ACRES hope that members of the public will join ACRES in our mission to end this injustice. They may not love animals but they should feel a sense of injustice happening at our doorstep. The dolphins have endured being removed from their homes in the Solomon Islands and stressful transportation. Some of the dolphins watched their family members die, were subjected to living in small, rusty enclosures and endured a year of training sessions. The only thing in store for all of them now is the final stressful transportation to Singapore to entertain RWS guests.

AsiaOne reported that “RWS, which runs Singapore’s first casino as well as the adjacent Universal Studios theme park, had no immediate reaction, saying it was studying the campaign’s allegations in detail.”

“ACRES hopes that RWS makes a moral decision and let the dolphins go. They believe strongly in CSR (corporate social responsibility) and marine protection and should walk the talk. They should note that even Chris Porter, who sold the wild-caught dolphins to RWS, called for RWS to ‘review its motivation for using these animals as a tourist draw’. He was concerned that ‘RWS is using the animals primarily to make money while telling the public that its aim is to educate the public on marine conservation.’”

But the message is meant not just for RWS, but also for our government, as our representative in the global community. Ng hopes that “the Singapore government will follow the progressive example set by other countries (such as Chile and Costa Rica) and ban the capture and display of dolphins, recognising that these animals belong in the vast open oceans.”

They should also heed the advice given by Mexican Senator Jorge Legorreta Ordorica (Chairman, Committee of Environment, Natural Resources and Fisheries) who urged Singapore to consider Mexico’s experience and ‘the disturbing mortality’ of the animals when evaluating applications for the permits to import such dolphins,” Ng says.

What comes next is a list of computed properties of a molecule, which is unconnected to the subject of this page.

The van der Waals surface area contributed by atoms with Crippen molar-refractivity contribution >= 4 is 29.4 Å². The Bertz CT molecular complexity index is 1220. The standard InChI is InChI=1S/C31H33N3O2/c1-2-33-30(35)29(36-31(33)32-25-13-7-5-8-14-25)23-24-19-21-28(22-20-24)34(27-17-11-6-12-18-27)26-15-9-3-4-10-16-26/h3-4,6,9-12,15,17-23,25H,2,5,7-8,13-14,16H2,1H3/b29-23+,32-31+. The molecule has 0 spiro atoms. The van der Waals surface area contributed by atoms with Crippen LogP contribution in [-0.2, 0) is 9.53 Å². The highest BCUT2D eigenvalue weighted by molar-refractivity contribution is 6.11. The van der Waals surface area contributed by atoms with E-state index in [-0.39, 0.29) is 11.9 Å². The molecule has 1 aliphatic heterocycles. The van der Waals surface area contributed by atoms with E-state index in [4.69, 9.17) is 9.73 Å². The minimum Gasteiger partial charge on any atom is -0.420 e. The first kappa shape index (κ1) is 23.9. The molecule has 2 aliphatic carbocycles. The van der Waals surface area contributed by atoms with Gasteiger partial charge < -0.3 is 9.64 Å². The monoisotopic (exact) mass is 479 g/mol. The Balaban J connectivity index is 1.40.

With an extensive online campaign, “Save the World’s Saddest Dolphins” does have its non-cyberspace initiatives, as ACRES will also be embarking on a series of roadshows. The first roadshow was held at Far East Plaza (Level 2 Concourse) from 27 to 29 May 2011 at Far East Plaza, Level 2 Concourse.

To get involved:

Video link here

About the Writer:

Howard Lee is a corporate communication professional and volunteers with a local marine conservation group. He is a freelance writer with The Online Citizen where this article first appeared.

Further links you may be interested in:

The Sunday Times: Scientists say dolphins should be treated as ‘non-human persons’


Save the Solomon Dolphins.org

Letter in 2008 to Mah Bow Tan, ex-Minister for National Development, Singapore from Mexican Senator Jorge Legorreta Ordorica (Chairman, Committee of Environment, Natural Resources and Fisheries) “urging you to consider our experiences and the disturbing mortality suffered by these animals when evaluating permits for live dolphin imports from Solomon Islands.”

Letter from Richard O’ Barry to Resorts World Sentosa on dolphins

The Straits Times: Free the Dolphins (Ric O Barry’s plea – full feature on The Sunday Times)

Update: Geordie Wilks from The Good Paper has given an excellent summary on the “Save the Dolphins” concert held on August 28th, 2011 at Speakers’ Corner, Singapore



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Posted by on May 30 2011. Filed under Singapore, Water/Marine Life, Wildlife. You can follow any responses to this entry through the RSS 2.0. You can leave a response or trackback to this entry